The City of London owes much of its international dominance as a financial hub to the USA. The Sarbanes-Oxley corporate governance law was passed by congress in 2002 to protect investors from the possibility of fraudulent accounting activities by corporations, this prompted many international companies to list in London rather than New York (thanks Enron). If London now exits the single market, we’ll be returning the favour.  Nevertheless, a post-Brexit London will attempt to increase efforts to sell into Chinese and Indian markets, while also focusing on the US, Canada, Japan, Australia and other Commonwealth countries. This should be welcomed. A logical starting point would be renminbi-related products, as London already accounts for around two-thirds of all renminbi payments outside of mainland China and Hong Kong. Further, the first masala-bond listing earlier this month shows alternative lucrative avenues that sit outside of the single market.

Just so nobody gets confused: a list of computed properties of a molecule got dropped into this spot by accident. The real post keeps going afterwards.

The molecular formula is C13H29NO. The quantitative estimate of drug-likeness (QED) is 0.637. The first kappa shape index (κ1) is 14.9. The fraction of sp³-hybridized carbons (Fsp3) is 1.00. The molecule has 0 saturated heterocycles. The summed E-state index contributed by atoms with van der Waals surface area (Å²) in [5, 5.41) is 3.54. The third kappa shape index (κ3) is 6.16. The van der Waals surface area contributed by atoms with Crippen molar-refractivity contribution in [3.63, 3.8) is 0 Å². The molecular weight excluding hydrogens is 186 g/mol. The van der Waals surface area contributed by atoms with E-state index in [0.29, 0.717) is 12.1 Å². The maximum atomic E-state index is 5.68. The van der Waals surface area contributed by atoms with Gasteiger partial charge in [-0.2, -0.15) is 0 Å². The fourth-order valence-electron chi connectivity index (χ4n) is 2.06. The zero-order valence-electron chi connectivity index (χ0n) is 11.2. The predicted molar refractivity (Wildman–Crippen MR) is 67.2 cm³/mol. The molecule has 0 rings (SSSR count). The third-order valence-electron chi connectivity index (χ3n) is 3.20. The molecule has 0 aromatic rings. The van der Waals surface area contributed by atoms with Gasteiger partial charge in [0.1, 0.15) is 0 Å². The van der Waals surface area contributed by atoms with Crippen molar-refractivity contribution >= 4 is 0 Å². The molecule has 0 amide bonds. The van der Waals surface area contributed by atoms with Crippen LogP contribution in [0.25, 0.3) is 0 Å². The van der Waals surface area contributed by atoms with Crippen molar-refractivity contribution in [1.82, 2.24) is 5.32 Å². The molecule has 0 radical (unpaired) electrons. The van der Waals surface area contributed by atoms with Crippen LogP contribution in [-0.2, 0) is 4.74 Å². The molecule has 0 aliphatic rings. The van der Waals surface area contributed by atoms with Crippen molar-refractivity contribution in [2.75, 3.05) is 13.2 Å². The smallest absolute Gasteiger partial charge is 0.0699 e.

I suspect we will see London becoming an offshore alternative, with potentially less regulation and lower corporate tax rates than our European counterparts. The current corporation tax rate of 20% is already very competitive, and one of the lowest in the world, but former chancellor George Osborne suggested a further reduction could occur to increase the allure of the city. This is something the city hope will be included in the new chancellor Phillip Hammond’s autumn statement.